Hector weakens but remains Category 4 Hurricane

August 7, 2018, NASA's Goddard Space Flight Center
NOAA/NASA's GOES-West satellite took this image of Hector on its path through the Eastern Pacific on Aug. 07, 2018. Credit: NOAA/NASA/NHC

Hurricane Hector has weakened slightly but still remains a robust Category Four storm at present. At 500 AM HST (1500 UTC), the center of Hurricane Hector was located near latitude 16.1 North, longitude 147.8 West. Hector is moving toward the west near 16 mph (26 km/h). This general motion is expected to continue through Thursday. On the forecast track, Hector is expected to pass roughly 165 miles south of the Big Island of Hawaii on Wednesday.

Maximum sustained winds are near 130 mph (215 km/h) with higher gusts. Hector is a category 4 on the Saffir-Simpson Hurricane Wind Scale. Some weakening is forecast during the next 48 hours. Satellite images show that Hector has degraded slightly since the previous advisory, with cooling temperatures noted within the slowly shrinking eye of the hurricane.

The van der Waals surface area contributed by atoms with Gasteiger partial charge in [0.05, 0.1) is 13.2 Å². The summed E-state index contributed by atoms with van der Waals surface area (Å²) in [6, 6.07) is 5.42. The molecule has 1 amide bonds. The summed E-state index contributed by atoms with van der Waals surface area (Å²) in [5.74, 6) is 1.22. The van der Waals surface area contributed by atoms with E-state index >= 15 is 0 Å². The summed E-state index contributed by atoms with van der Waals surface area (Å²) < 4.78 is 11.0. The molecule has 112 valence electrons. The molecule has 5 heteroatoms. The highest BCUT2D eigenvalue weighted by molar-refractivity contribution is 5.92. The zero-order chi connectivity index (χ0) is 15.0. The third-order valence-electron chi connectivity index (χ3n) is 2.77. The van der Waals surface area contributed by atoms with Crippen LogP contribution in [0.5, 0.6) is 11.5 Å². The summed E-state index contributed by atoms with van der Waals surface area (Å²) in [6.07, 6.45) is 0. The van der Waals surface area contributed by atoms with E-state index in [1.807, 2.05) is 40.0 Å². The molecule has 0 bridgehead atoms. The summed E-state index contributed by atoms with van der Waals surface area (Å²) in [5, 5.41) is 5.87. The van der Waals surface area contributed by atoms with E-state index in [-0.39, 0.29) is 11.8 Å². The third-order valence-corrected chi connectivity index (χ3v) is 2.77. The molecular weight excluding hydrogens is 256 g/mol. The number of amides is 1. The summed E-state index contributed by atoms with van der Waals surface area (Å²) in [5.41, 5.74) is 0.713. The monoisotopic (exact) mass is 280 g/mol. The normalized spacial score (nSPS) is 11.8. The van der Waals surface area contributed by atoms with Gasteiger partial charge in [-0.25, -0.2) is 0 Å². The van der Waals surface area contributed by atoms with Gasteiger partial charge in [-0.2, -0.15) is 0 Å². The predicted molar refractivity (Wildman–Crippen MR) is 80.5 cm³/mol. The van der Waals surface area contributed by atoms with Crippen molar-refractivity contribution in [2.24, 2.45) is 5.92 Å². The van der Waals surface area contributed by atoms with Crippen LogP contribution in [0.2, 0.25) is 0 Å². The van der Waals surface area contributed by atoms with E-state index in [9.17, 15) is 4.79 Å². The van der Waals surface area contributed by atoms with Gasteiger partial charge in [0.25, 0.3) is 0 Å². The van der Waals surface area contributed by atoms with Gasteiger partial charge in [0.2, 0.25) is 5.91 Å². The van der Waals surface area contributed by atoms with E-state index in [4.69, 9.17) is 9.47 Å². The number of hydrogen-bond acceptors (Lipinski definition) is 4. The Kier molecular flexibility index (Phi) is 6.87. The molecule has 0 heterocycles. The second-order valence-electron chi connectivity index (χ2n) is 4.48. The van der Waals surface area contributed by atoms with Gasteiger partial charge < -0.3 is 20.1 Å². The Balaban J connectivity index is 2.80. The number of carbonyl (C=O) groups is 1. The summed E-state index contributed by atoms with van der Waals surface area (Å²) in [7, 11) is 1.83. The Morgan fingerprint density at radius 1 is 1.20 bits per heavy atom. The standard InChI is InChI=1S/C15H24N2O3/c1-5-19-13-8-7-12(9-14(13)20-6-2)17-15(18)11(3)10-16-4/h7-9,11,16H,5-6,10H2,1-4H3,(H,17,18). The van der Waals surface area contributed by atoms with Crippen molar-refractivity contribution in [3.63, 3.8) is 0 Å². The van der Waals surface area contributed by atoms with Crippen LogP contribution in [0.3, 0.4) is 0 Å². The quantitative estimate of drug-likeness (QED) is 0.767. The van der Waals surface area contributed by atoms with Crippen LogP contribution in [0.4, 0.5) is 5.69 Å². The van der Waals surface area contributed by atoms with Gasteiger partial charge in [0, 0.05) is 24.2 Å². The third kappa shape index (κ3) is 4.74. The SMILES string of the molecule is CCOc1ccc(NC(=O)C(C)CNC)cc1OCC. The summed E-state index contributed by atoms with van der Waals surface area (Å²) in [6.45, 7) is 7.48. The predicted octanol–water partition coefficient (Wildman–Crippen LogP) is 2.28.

Hurricane-force winds extend outward up to 30 miles (45 km) from the center and tropical-storm-force winds extend outward up to 90 miles (150 km).

The forecast track brings the center of Hector roughly 165 miles south of the Big Island as a strong category 2 hurricane on Wednesday, and given the proximity of the storm to the island, the Tropical Storm Watch remains in effect. Swells generated by Hector are expected to reach southeast and east facing shores of the Big Island and eastern Maui late today, likely becoming large and dangerous by late tonight and Wednesday. In addition, tropical storm force winds are possible across Hawaii County late tonight and Wednesday.

Explore further: Suomi NPP satellite gets night-time and infrared views of Hurricane Hector

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